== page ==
by: Kyle Thompson
As I took my first steps up the stairway to the bright blue front door, the first thing that caught my attention was the odor. An overwhelming, sickening smell I couldn’t quite put my finger on. One that made me hold my breath and turn back to the truck to swap my N-95 mask out for my respirator.
Approaching the door for a second time, I was preparing myself for what could be on the other side. It wasn’t a total surprise... I knew what waited for me was the unattended death of a 78-year-old man who hadn’t been discovered for nearly three and a half months. No family, no friends, only an unbearable stench drifting from the home that alerted a mailman to his tragic demise. I knew he had died of a heart attack. I knew the body, or what was left of it, was taken by the coroner. I knew I had a mess to clean up. What I didn’t know, was how it would affect me.
I work as a biohazard technician. Proper terminology for something that means little more than someone who cleans up nasty messes. “Anything that requires a hazmat suit” is what I usually tell people. Whether it be the aftermath of a homicide/suicide, chemical spill, hoarding situation, infectious disease decontamination, or in this case: unattended death. This wasn’t going to be the worst thing I’ve ever witnessed; however, it stands out to me because this was my first job on such a scene. At the time, our company was only a few months old, and up until this point we had only been introduced to the hoarding side of business. To put things bluntly, I didn’t know what to expect, and I wasn’t ready.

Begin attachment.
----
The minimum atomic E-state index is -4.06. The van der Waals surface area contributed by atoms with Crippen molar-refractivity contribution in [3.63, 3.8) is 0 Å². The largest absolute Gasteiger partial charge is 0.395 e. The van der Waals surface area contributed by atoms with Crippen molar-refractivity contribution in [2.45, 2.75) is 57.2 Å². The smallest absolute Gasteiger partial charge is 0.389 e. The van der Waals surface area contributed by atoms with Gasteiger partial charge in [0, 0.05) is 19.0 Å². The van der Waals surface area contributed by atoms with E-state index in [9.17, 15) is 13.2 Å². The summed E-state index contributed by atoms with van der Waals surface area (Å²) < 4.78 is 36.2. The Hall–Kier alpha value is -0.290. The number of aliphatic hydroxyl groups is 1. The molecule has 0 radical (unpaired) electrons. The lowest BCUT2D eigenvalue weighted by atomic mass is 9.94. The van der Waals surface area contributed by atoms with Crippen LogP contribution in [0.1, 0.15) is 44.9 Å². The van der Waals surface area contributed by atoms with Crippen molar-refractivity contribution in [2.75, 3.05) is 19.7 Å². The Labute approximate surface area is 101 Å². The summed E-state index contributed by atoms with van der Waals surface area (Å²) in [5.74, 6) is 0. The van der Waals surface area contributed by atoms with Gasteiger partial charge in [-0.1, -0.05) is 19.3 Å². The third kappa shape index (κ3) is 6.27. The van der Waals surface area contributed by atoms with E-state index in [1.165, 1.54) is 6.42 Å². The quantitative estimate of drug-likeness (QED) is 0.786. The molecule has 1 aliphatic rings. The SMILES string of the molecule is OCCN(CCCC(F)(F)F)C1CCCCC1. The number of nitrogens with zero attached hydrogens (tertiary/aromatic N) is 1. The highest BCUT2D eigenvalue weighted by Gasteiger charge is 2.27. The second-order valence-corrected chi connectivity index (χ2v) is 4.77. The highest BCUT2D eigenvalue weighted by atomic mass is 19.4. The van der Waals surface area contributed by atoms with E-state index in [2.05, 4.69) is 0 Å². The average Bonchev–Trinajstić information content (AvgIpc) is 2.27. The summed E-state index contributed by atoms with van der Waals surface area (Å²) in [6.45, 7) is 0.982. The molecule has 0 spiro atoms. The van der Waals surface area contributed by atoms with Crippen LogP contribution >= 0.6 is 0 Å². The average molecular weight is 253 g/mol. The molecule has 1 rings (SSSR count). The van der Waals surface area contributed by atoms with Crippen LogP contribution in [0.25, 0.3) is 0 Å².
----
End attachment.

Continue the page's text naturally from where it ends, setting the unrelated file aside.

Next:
I opened the door and peered inside, this time protected from any and all smells. Aside from an abundance of flies and dust, nothing seemed out of place. It was a normal home, which was a welcomed surprise to our crew who had been thrust head first into the bizarre world of hoarding. It wasn’t until we made our way into the master bedroom that we found what we were looking for. A human shaped silhouette, made entirely from decomposed bodily fluids, saturated the carpet floor...I was horrified. I’d never seen anything like this in my life, and I wasn’t sure how I was supposed to process it.
There was an immediate sense of sadness and reverence that took over as I set out to do my job. The joking went away, and honestly so did the talking. We worked in complete silence other than the occasional question or directive. My coworker started disinfecting the area with numerous chemical sprays to make things as safe as possible. We followed up by removing the infected carpet, carpet padding, and subfloor.
To our surprise that wasn’t the end of it. He had leaked through the floor. We followed the fluid through the subfloor and basement ceiling into a bathroom directly underneath. As my crew disinfected and sealed the joists upstairs, I made my way to the basement to check the extent of the damage. It was clear that drywall and ceiling would have to be removed which was permeated with the same contaminants. We did our jobs and about 6-7 hours later we were finished.